No matter how many years a trucker has spent behind the wheel, the transition from company driver to owner-operator includes a long, wide learning curve. Driving a truck is just one part of the overall job of running a profitable business. A successful owner-operator must be a savvy negotiator, have a solid knowledge of bookkeeping, excel in customer service and problem-solve on the fly.
Many struggle in establishing their business, but even those who succeed may find the road to greater profit is a little smoother if they follow these underused business rules.
1. Don’t focus on securing a minimum rate per mile.
The trucking business speaks in rate per mile, and most drivers evaluate all potential jobs in those terms. But if accepting only loads that pay $X a mile means waiting a day or two and passing on lesser-paying loads, the owner-operator may actually be losing money. Why? Fixed costs.
Fixed costs for a trucking business — the ones that must be paid whether wheels are turning or the truck is parked — may include truck payments, insurance, phone, federal highway use tax and more. It’s common to think of those in terms of monthly expenses, but doing the math to figure out costs per day gives the owner a far better idea of their profit per load.
Say those fixed costs are $300 per day. Each day the truck sits idle costs the O-O money that they are unlikely to make up with a slightly higher paying load. Better to go a short distance at a cheaper rate, or deadhead, to an area where they truck-to-load ratio is in their favor and they will be able to find those better paying loads.
2. Pay yourself a regular salary.
Those fixed costs must include a set, regular salary. An O-O who figures that they will live on the money that comes in from each load risks the entire business. Those are the profits of the business, and they can be used to expand or to supplement a salary. But a business plan that does not include a salary as the cost of business is not an honest business plan.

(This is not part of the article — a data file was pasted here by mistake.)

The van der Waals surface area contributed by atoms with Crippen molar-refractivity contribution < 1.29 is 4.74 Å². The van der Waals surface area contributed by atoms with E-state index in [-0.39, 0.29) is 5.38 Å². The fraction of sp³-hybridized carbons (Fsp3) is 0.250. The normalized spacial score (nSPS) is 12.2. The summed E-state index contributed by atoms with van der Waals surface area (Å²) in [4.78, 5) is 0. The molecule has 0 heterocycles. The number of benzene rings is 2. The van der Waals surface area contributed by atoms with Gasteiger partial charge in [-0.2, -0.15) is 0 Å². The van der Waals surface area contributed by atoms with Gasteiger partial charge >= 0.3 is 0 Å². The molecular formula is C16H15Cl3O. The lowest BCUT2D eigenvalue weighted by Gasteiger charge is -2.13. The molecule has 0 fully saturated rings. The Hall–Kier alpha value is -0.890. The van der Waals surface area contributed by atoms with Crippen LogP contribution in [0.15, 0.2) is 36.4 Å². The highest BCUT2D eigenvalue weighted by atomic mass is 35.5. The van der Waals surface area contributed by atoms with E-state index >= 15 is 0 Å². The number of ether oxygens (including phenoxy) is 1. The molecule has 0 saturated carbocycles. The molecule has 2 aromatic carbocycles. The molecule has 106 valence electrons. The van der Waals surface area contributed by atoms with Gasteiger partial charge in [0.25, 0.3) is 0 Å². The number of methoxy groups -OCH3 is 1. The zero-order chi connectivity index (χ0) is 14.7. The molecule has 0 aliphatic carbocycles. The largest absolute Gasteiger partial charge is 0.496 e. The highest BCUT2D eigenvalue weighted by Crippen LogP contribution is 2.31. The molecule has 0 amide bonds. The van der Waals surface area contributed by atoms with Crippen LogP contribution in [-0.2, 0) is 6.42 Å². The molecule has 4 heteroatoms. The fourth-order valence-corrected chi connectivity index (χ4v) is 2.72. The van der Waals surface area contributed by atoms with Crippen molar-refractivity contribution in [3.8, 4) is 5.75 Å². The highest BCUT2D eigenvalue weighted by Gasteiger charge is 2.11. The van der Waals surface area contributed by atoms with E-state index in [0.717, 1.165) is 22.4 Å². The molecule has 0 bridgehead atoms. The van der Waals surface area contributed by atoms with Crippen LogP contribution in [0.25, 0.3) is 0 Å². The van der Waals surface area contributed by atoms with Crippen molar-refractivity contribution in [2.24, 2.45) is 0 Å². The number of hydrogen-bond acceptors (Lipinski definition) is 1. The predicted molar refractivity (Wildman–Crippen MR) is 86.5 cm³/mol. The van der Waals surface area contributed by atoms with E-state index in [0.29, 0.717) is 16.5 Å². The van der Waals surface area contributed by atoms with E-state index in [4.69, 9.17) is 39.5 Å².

3. Look into factoring before cash flow is a problem.
Factoring helps a business stay afloat during periods of tight cash flow, with a factor buying the accounts receivables. Invoices that might have otherwise taken 60 to 90 days for payment, are instead paid right away, with a small fee taken by the factor.
It’s common for an owner-operator just starting out to consider factoring until the business gets established, and many O-Os turn to factoring when they are ready to expand.
This is a financial relationship that is crucial to understand before signing any contracts. An owner-operator feeling desperate to deal with their cash flow – RIGHT NOW – probably won’t make a well-considered decision. Those first twinges of concern are the time to investigate. Find out the factor’s terms (recourse or non-recourse, fees, penalties, etc.), get recommendations, pepper a representative with questions. Take the time to get the answers you need and establish the relationship that works best for the business.
Can an owner-operator survive without following these three rules? Maybe, but with them comes greater peace of mind and an easier path to success.